Time Outside of Time II
Bill Long 12/28/04
My Frozen Moment
In their poetry both Kunitz and Clifton give memorable frozen moments from their past, moments of great poignancy and continuing meaning. Kunitz recalls being slapped when he showed his mother a picture of his father, a suicide. Clifton remembers her mother burning her poems. Each of the poets mediates those experiences with a non-judgmental purity, a transparency that allows us to view directly their felt sense of shame and helplessness. By trying to look at my own frozen moments I see how Kunitz and Clifton handled theirs with more integrity than I did. They faced their pain with the courage of clear, unemotional description. In contrast, I didn't face my pain straight; I didn't face it with courage. Here is a story in the poem-form:
I still remember the cool September Friday night--1968. I was one of the only junior starters on the varsity football team. Playing defensive end. A sweep came my way. I ran after the runner. I was hit from behind. I still hear the crack deep inside my knee. When I went down I knew I was hurt. I didn't feel any pain, but I knew my injury was severe. I lumbered off the field, then exploded in anguish, and was attended to by the trainer.
My next memories were in the clinic that evening. While everyone else was at the dance, I was on the sterile, cold, stainless steel table with a doctor flexing my knee. I didn't even call my date and tell her I was injured. She invited me to the dance--the first time I had ever been invited by a girl to anything. Debbie was her name, a pom pon girl, sexy, smart, who sat across from me in Latin class...how sexy is THAT? She never spoke to me again. I never dated until just before I got married.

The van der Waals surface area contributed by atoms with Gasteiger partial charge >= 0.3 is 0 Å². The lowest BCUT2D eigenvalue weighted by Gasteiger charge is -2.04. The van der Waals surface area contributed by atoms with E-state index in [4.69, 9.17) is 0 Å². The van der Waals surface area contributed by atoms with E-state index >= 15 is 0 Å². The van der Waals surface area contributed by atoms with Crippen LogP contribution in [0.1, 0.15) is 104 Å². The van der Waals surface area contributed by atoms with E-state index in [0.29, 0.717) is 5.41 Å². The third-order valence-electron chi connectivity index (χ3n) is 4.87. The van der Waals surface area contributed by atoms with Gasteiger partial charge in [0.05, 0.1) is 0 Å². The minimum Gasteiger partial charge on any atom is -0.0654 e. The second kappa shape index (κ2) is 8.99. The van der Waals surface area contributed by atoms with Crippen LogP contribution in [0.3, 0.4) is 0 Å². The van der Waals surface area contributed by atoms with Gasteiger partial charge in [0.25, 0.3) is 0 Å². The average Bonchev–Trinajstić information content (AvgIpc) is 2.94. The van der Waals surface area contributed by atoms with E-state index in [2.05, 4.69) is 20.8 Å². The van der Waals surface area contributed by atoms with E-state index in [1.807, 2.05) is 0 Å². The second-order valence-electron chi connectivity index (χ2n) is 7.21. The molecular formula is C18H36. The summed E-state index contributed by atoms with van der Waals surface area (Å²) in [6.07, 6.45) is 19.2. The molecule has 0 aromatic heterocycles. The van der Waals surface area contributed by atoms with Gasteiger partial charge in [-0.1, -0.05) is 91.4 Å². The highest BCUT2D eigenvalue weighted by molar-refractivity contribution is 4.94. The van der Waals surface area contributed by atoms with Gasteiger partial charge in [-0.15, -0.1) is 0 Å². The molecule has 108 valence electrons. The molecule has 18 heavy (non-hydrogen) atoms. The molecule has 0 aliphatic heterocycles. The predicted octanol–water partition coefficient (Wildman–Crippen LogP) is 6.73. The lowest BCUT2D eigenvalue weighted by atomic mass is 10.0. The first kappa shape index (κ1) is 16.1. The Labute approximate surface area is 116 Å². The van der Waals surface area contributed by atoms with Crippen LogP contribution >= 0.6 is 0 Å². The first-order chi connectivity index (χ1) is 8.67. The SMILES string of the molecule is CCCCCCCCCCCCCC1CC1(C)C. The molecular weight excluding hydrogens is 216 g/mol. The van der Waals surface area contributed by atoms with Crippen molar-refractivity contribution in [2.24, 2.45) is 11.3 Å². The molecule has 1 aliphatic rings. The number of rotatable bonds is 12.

The injury ended my season and career. It also set me back in track, where I had set the sophomore shot put record the year before. It changed my self-perception, my physical activity, my athletic identity. I took up religion in its stead.
Yet, I denied that I was hurt. I never admitted how much my life cracked when my knee gave out. I couldn't face it straight up; couldn't see it for the loss that it was; couldn't admit to myself that my universe of choices was being narrowed by the act of another; couldn't admit that this forced limitation on my activity was such an intrusion into my psyche that I was completely upended.
I acted as if I was not hurt, even though my season and football career was over. I denied the power of this event in shaping my consciousness for decades. I didn't have the courage, the grace, the insight, the strength to say, "I am hurt; my life as I have conceived of it will have to change." Even today I don't think I know how to handle loss. I never learned from this first loss to weep over the limitations imposed by others and then to try to redefine life positively in the light of loss.
As a result, I have always considered loss to be not simply an undesirable and uninvited guest, but a sort of illegitimate presence, a surd that ought not to be there in my life. It is a sort of continuation of the denial I expressed and felt when I was 16 years old. I have never been able to experience loss with anything other than the sense that I was completely undone, that no redemption is possible in this or any other life, and that I am simply at the mercy of unstated forces and foes that completely control the external events and internal sources of interpretation of those events. It has led to a condition now of passivity, of weak acceptance, of lack of courage to face almost any challenge that comes before me. Inability to face my frozen moment with a sense that I, for all my sense of my independence, brilliance, and strength, was hurt, beaten and redefined by external influences has led me to depths of isolation and intolerance in the middle of my days. Where will the courage come from to look straight on at my life? It is still not in me, I confess.
Copyright © 2004-2007 William R. Long